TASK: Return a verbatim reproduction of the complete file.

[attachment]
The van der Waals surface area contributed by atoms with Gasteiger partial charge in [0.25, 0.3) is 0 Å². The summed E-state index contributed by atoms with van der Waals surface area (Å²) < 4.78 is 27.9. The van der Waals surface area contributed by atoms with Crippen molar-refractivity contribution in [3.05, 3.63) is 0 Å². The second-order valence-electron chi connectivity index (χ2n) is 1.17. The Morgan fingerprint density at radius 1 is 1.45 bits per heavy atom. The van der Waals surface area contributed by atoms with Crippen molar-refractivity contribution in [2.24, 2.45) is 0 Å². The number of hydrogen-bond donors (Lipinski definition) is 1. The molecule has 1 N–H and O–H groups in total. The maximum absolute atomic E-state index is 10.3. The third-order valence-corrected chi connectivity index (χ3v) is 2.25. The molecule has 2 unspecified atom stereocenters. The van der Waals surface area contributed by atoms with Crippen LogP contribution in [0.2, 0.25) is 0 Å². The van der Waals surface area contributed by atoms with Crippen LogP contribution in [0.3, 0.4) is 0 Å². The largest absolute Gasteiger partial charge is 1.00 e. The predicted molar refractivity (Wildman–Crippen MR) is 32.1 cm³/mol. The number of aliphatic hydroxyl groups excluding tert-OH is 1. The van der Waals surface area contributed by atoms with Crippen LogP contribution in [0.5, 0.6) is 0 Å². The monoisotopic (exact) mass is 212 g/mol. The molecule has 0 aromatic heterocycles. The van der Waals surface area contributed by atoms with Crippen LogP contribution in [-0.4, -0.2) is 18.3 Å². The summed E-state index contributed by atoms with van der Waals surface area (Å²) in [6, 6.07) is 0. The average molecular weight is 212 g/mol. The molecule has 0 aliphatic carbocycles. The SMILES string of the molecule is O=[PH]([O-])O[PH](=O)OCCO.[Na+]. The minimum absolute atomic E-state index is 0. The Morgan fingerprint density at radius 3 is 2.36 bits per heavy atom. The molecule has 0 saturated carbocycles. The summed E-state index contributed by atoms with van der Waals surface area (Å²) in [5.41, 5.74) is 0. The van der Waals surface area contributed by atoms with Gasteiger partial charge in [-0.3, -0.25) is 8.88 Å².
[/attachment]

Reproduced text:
The van der Waals surface area contributed by atoms with Gasteiger partial charge in [0.25, 0.3) is 0 Å². The summed E-state index contributed by atoms with van der Waals surface area (Å²) < 4.78 is 27.9. The van der Waals surface area contributed by atoms with Crippen molar-refractivity contribution in [3.05, 3.63) is 0 Å². The second-order valence-electron chi connectivity index (χ2n) is 1.17. The Morgan fingerprint density at radius 1 is 1.45 bits per heavy atom. The van der Waals surface area contributed by atoms with Crippen molar-refractivity contribution in [2.24, 2.45) is 0 Å². The number of hydrogen-bond donors (Lipinski definition) is 1. The molecule has 1 N–H and O–H groups in total. The maximum absolute atomic E-state index is 10.3. The third-order valence-corrected chi connectivity index (χ3v) is 2.25. The molecule has 2 unspecified atom stereocenters. The van der Waals surface area contributed by atoms with Crippen LogP contribution in [0.2, 0.25) is 0 Å². The van der Waals surface area contributed by atoms with Crippen LogP contribution in [0.3, 0.4) is 0 Å². The largest absolute Gasteiger partial charge is 1.00 e. The predicted molar refractivity (Wildman–Crippen MR) is 32.1 cm³/mol. The number of aliphatic hydroxyl groups excluding tert-OH is 1. The van der Waals surface area contributed by atoms with Crippen LogP contribution in [0.5, 0.6) is 0 Å². The monoisotopic (exact) mass is 212 g/mol. The molecule has 0 aromatic heterocycles. The van der Waals surface area contributed by atoms with Crippen LogP contribution in [-0.4, -0.2) is 18.3 Å². The summed E-state index contributed by atoms with van der Waals surface area (Å²) in [6, 6.07) is 0. The average molecular weight is 212 g/mol. The molecule has 0 aliphatic carbocycles. The SMILES string of the molecule is O=[PH]([O-])O[PH](=O)OCCO.[Na+]. The minimum absolute atomic E-state index is 0. The Morgan fingerprint density at radius 3 is 2.36 bits per heavy atom. The molecule has 0 saturated carbocycles. The summed E-state index contributed by atoms with van der Waals surface area (Å²) in [5.41, 5.74) is 0. The van der Waals surface area contributed by atoms with Gasteiger partial charge in [-0.3, -0.25) is 8.88 Å².